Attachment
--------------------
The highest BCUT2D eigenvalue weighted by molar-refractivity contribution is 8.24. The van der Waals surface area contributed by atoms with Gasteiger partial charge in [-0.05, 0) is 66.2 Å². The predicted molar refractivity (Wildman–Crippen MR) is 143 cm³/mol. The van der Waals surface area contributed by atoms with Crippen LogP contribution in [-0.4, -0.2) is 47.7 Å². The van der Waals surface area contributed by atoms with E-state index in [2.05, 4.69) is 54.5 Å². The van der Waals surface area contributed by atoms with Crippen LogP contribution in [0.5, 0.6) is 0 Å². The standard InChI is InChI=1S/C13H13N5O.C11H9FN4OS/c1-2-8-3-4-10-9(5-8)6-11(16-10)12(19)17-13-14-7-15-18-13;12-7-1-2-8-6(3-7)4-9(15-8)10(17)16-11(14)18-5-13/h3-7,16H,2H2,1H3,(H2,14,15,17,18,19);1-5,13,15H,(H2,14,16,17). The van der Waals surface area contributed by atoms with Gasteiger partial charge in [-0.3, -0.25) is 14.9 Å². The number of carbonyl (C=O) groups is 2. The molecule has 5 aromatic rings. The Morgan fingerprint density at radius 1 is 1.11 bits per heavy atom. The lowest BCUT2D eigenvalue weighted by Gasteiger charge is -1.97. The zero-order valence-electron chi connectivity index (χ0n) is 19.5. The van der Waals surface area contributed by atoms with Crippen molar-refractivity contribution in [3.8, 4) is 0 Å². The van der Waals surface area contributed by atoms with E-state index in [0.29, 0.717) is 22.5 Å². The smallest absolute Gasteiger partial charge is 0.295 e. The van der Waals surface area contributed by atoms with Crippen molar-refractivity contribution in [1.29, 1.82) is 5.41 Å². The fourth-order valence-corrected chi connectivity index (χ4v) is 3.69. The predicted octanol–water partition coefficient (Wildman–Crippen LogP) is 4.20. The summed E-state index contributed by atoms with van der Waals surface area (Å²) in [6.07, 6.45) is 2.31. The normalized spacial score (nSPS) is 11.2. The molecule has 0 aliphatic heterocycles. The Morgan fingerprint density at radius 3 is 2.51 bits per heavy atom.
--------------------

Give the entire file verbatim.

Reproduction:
The highest BCUT2D eigenvalue weighted by molar-refractivity contribution is 8.24. The van der Waals surface area contributed by atoms with Gasteiger partial charge in [-0.05, 0) is 66.2 Å². The predicted molar refractivity (Wildman–Crippen MR) is 143 cm³/mol. The van der Waals surface area contributed by atoms with Crippen LogP contribution in [-0.4, -0.2) is 47.7 Å². The van der Waals surface area contributed by atoms with E-state index in [2.05, 4.69) is 54.5 Å². The van der Waals surface area contributed by atoms with Crippen LogP contribution in [0.5, 0.6) is 0 Å². The standard InChI is InChI=1S/C13H13N5O.C11H9FN4OS/c1-2-8-3-4-10-9(5-8)6-11(16-10)12(19)17-13-14-7-15-18-13;12-7-1-2-8-6(3-7)4-9(15-8)10(17)16-11(14)18-5-13/h3-7,16H,2H2,1H3,(H2,14,15,17,18,19);1-5,13,15H,(H2,14,16,17). The van der Waals surface area contributed by atoms with Gasteiger partial charge in [-0.3, -0.25) is 14.9 Å². The number of carbonyl (C=O) groups is 2. The molecule has 5 aromatic rings. The Morgan fingerprint density at radius 1 is 1.11 bits per heavy atom. The lowest BCUT2D eigenvalue weighted by Gasteiger charge is -1.97. The zero-order valence-electron chi connectivity index (χ0n) is 19.5. The van der Waals surface area contributed by atoms with Crippen molar-refractivity contribution in [3.8, 4) is 0 Å². The van der Waals surface area contributed by atoms with E-state index in [0.29, 0.717) is 22.5 Å². The smallest absolute Gasteiger partial charge is 0.295 e. The van der Waals surface area contributed by atoms with Crippen molar-refractivity contribution in [1.29, 1.82) is 5.41 Å². The fourth-order valence-corrected chi connectivity index (χ4v) is 3.69. The predicted octanol–water partition coefficient (Wildman–Crippen LogP) is 4.20. The summed E-state index contributed by atoms with van der Waals surface area (Å²) in [6.07, 6.45) is 2.31. The normalized spacial score (nSPS) is 11.2. The molecule has 0 aliphatic heterocycles. The Morgan fingerprint density at radius 3 is 2.51 bits per heavy atom.